A Commentary By Marc Pitzke
Donald Trump’s candidacy started as a joke. Fed by the media and opportunistic politicians, he’s become a threat to the US political system and even world peace. Now it’s time to treat him as such.
These US presidential elections were fun once. Particularly on the Republican side: At one point during the primaries, there were 17 candidates running around, including obscure current and former governors, a retired brain surgeon with sleepy eyes, the inevitable Rick Santorum — and Donald Trump, who once impersonated a successful businessman on a reality show.
Now he’s impersonating a presidential candidate. That, too, used to be fun. He played a wretched character who humiliated anyone who stood in his way: immigrants, women, Muslims, the disabled, veterans and his Republican rivals, who keeled over one by one — “Little Marco,” “Low-Energy Jeb,” “Lyin’ Ted.”
It was fantastic reality TV, generating fantastic ratings, fantastic headlines, fantastic page views. Haha, that Trump! Look what he’s said this time! All that fun made us forget that we were talking about the world’s most powerful office.
But now the fun is over. Trump has long since shown his true side. And behold, this wretched character wasn’t an act after all. It wasn’t a mask he wore for the primaries. That wretched character was Trump. It is Trump. There is no good Dr. Jekyll behind the evil Mr. Hyde. Donald Trump is Hyde, the monster minus Jekyll, devoid of compassion, contrition, self-control.
And that’s not funny anymore. It’s time to stop treating Trump like he is any other candidate and to stop equating him with others — most notably Hillary Clinton, herself a damaged, flawed, dubious nominee who can’t believe her luck, given the tougher time she would likely have running against anyone else.
But unlike Trump, she would never be a threat to the political system, or world peace. The Trump spectacle — gawked at, fomented and gratuitously publicized by the media — has become an international disaster, to use his favorite term.
Consider this: The US is actually considering handing over its nuclear codes to a man who suggests violence against his political rival, who toys with the idea of armed insurrection, who gleefully stokes violence at his rallies, who calls US President Barack Obama a terrorist sympathizer — and repeatedly says, wink, wink, that his statements were misunderstood.
But Trump’s supporters hardly misunderstand: Crushed by generational, technological and demographic changes and abandoned by a broken political system, they’ve been boiling from suppressed, not-so-secretly yearned-for violence for a while. They were just waiting for their leader.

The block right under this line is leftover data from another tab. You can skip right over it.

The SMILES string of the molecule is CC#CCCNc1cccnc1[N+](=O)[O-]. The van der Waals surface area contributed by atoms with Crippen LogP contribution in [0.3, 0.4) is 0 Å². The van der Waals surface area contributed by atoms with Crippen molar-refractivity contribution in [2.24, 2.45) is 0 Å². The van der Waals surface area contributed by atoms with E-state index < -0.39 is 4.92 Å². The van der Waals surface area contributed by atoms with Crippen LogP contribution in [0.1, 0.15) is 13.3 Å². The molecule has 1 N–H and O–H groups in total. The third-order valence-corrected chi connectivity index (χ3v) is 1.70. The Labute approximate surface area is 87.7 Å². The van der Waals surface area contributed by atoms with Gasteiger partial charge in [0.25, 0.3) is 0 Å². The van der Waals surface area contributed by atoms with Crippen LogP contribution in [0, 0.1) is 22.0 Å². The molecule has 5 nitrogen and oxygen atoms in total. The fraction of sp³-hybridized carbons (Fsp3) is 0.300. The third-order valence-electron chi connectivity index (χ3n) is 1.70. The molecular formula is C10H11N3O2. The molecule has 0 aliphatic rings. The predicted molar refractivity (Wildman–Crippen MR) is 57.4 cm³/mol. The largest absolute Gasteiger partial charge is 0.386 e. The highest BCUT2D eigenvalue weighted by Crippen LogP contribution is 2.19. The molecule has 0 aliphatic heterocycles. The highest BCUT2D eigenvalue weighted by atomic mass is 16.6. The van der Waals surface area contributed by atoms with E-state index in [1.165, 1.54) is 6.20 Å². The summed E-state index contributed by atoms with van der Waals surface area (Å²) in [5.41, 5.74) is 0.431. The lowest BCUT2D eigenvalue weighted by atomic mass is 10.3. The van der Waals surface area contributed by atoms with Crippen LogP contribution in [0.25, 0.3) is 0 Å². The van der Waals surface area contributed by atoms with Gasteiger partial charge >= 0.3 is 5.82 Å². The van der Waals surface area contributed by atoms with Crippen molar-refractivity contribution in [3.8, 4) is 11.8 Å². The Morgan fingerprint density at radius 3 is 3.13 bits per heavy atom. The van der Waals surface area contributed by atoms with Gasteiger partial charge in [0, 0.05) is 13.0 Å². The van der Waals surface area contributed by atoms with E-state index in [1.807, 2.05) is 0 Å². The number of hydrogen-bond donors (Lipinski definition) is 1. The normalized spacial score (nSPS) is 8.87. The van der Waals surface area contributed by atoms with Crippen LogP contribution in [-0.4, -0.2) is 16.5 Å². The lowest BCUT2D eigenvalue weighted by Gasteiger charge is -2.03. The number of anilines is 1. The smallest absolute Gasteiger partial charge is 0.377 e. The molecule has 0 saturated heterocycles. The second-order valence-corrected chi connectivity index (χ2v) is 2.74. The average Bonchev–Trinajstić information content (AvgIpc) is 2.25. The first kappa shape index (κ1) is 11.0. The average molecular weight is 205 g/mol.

They aren’t bothered by the fact that he lies pathologically and has no clue about world politics, domestic and economic policy or the intricacies of diplomacy. For too long, they’ve been living in an alternate universe where reality and delusion blur, where truth and lies are inverted. Trump has legitimized them and their worldview.
An Unstoppable Catastrophe
It doesn’t bother them, either, that he believes nothing of what he says. He’s a fictional TV character, an empty shell, an alleged multibillionaire who plays the man of the people. His “positions” fluctuate like the heavy air in the arenas where they cheer him on as he barks like a dictator out of a B-movie.
His “program” is a hodgepodge of other people’s shopworn talking points, which he reluctantly reads off a teleprompter until he can return to his favorite topic — Trump.
Some say Trump is a new Hitler, a new Mussolini, a despot-in-waiting whose fearmongering manipulates the people for darker ends. But he’s much too lazy for those ambitions: All he wants is to win. He has never shown any interest in the ensuing, arduous business of governing, and doubtlessly never will.
He also lacks an ideology, a political agenda. Trump’s only agenda is himself, a Moebius strip of endless validation. “Nobody knows the system better than me, which is why I alone can fix it,” he yelled in his doom-and-gloom convention speech — revealing the illusive nature of his construction.
Those kinds of people, however, are no less dangerous. The Moebius strip has ripped: Trump’s rise was based solely on the principle of perpetual victory. But now he’s not winning anymore. The gig is up.
As most members of the media have started to figure out his game, an increasing number of Republicans have as well. Both the media and the politicians initially played along out of cynical opportunism, as long as he provided them with high ratings and rising poll numbers. Now they are abandoning ship, not because of their conscience but out of fear for their own, compromised existence.
Too late. The catastrophe can’t be stopped. Even if — especially if — Trump loses the elections or backs out before it, he will smash his toys like a sulking toddler. He’s already poisoned US society and destroyed the 162-year-old party which created him, and now he has the ultimate goal of destroying America’s democratic institutions. His angry disciples won’t surrender in peace either.
There’s nothing fun about that anymore.